A lucky thousand trialists on O2’s 4G mobile broadband trial in London have been enjoying speeds of 20-50Mbps, with bursts of up to 150Mbps.
The nine-month trial uses frequencies around 2.6GHz with 25 masts covering some 15 square miles of London including the West End, King’s Cross and Docklands.
The trials have also helped O2 to integrate 4G into its national backbone infrastructure, and will now focus on transferring users smoothly between 2G, 3G and 4G mobile coverage.
Ronan Dunne, CEO of O2 UK, said: ““The forthcoming spectrum auction is a watershed moment for the UK mobile industry, releasing the airwaves that will power a whole range of exciting next-generation mobile services.
“The new spectrum will increase capacity, quality and speed – we estimate that mobile broadband capacity will increase by 20 to 40 times from today’s levels – and will allow us to deliver true connectivity through a suite of innovative digital services, that work seamlessly and at speed for the benefit of consumers, business and UK.”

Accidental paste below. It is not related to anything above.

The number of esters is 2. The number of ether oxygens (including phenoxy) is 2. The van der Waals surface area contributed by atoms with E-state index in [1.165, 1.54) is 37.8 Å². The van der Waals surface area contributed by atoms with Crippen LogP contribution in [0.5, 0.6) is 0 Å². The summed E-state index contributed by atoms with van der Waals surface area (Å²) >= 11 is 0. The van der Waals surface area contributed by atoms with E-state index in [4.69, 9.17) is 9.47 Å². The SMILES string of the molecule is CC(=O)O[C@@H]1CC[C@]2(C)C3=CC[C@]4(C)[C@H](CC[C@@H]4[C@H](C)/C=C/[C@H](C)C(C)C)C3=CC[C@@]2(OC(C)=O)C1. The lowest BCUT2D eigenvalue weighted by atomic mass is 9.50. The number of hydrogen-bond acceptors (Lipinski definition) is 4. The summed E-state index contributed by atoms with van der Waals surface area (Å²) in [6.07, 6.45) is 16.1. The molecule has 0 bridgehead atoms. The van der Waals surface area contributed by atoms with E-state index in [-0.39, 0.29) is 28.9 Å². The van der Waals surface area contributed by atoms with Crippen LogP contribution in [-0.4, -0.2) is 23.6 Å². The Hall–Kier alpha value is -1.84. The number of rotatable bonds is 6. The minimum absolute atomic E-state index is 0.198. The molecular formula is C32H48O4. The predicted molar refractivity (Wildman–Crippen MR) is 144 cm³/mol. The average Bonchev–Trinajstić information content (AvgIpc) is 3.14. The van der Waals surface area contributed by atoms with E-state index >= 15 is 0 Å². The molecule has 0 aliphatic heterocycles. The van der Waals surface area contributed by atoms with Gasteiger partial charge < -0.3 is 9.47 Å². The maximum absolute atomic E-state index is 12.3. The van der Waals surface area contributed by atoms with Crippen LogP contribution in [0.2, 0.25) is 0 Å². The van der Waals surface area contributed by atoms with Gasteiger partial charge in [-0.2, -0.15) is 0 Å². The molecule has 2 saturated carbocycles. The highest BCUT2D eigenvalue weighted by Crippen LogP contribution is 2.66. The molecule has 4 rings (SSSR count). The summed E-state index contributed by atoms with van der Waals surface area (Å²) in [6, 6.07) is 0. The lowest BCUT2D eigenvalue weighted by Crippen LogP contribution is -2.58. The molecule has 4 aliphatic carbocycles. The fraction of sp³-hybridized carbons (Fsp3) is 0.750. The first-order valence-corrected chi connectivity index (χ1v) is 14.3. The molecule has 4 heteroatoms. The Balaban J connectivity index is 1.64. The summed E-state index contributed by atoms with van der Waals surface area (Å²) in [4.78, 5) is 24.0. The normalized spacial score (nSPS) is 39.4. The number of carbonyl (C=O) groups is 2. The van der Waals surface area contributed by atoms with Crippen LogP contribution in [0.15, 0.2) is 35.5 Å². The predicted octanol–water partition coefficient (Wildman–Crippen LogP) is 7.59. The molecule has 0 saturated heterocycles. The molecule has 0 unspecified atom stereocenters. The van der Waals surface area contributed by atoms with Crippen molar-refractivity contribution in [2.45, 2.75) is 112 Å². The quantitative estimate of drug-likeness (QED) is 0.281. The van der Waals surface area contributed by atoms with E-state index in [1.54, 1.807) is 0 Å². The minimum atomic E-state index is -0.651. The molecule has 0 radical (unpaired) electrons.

Participants in the 4G (also known as LTE) trial have been using Samsung USB modems and MiFi-style personal WiFi routers because there are no 4G handsets ready.
O2 admits that that commcercial 4G service is likely to provide 10-15Mbps in action when there are millions of users connected.
Everything Everywhere (owner of T-Mobile and Orange) is also conducting a 4G trial in Cornwall aimed at rural users.
The 2.6GHz band has left fallow while the mobile phone companies bicker over how to fix the auction of empty frequencies to their advantage in advance.
It will now be added to the auction of frequencies around 800MHz, which have been cleared by the Digital Switchover and close-down of analogue TV.
The mega-auction is supposed to happen later this year, organised by communications regulator Ofcom.
This may be delayed by Three and Vodafone, who have threatened to take Ofcom to court of the auction is not designed in their best interests.
The higher frequencies at 2.6MHz can deliver high speeds, but the 800MHz frequencies are valuable because they have long range suitable for rural broadband, and they penetrate buildings much better than today’s 2G and 3G signals.